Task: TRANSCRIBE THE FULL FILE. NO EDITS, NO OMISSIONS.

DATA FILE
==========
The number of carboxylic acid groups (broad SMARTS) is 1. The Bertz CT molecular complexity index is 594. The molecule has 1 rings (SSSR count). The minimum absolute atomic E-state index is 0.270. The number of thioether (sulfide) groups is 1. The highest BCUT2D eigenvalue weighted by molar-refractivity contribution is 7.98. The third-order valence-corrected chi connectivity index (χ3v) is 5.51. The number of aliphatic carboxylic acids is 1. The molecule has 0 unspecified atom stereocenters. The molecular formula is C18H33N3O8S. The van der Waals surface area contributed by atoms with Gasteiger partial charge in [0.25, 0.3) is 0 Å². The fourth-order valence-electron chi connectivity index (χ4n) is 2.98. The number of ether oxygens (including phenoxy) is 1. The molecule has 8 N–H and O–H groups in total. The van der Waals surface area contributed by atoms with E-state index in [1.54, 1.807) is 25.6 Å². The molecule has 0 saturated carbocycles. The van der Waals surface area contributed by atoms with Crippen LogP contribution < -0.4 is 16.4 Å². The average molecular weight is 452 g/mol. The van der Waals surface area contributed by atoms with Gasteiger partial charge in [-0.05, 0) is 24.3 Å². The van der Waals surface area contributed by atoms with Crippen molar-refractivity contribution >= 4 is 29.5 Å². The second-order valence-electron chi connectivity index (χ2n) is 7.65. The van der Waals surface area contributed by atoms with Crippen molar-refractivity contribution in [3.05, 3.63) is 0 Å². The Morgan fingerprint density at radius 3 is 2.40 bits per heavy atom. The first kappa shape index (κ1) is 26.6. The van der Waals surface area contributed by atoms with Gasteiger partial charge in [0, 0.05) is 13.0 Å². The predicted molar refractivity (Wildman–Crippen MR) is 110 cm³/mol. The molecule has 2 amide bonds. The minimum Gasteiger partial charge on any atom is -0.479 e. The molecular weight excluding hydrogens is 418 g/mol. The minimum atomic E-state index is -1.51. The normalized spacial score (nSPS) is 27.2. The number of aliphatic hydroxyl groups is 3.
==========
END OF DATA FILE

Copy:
The number of carboxylic acid groups (broad SMARTS) is 1. The Bertz CT molecular complexity index is 594. The molecule has 1 rings (SSSR count). The minimum absolute atomic E-state index is 0.270. The number of thioether (sulfide) groups is 1. The highest BCUT2D eigenvalue weighted by molar-refractivity contribution is 7.98. The third-order valence-corrected chi connectivity index (χ3v) is 5.51. The number of aliphatic carboxylic acids is 1. The molecule has 0 unspecified atom stereocenters. The molecular formula is C18H33N3O8S. The van der Waals surface area contributed by atoms with Gasteiger partial charge in [0.25, 0.3) is 0 Å². The fourth-order valence-electron chi connectivity index (χ4n) is 2.98. The number of ether oxygens (including phenoxy) is 1. The molecule has 8 N–H and O–H groups in total. The van der Waals surface area contributed by atoms with E-state index in [1.54, 1.807) is 25.6 Å². The molecule has 0 saturated carbocycles. The van der Waals surface area contributed by atoms with Crippen LogP contribution < -0.4 is 16.4 Å². The average molecular weight is 452 g/mol. The van der Waals surface area contributed by atoms with Gasteiger partial charge in [-0.05, 0) is 24.3 Å². The van der Waals surface area contributed by atoms with Crippen molar-refractivity contribution >= 4 is 29.5 Å². The second-order valence-electron chi connectivity index (χ2n) is 7.65. The van der Waals surface area contributed by atoms with Crippen molar-refractivity contribution in [3.05, 3.63) is 0 Å². The Morgan fingerprint density at radius 3 is 2.40 bits per heavy atom. The first kappa shape index (κ1) is 26.6. The van der Waals surface area contributed by atoms with Gasteiger partial charge in [0, 0.05) is 13.0 Å². The predicted molar refractivity (Wildman–Crippen MR) is 110 cm³/mol. The molecule has 2 amide bonds. The minimum Gasteiger partial charge on any atom is -0.479 e. The molecular weight excluding hydrogens is 418 g/mol. The minimum atomic E-state index is -1.51. The normalized spacial score (nSPS) is 27.2. The number of aliphatic hydroxyl groups is 3.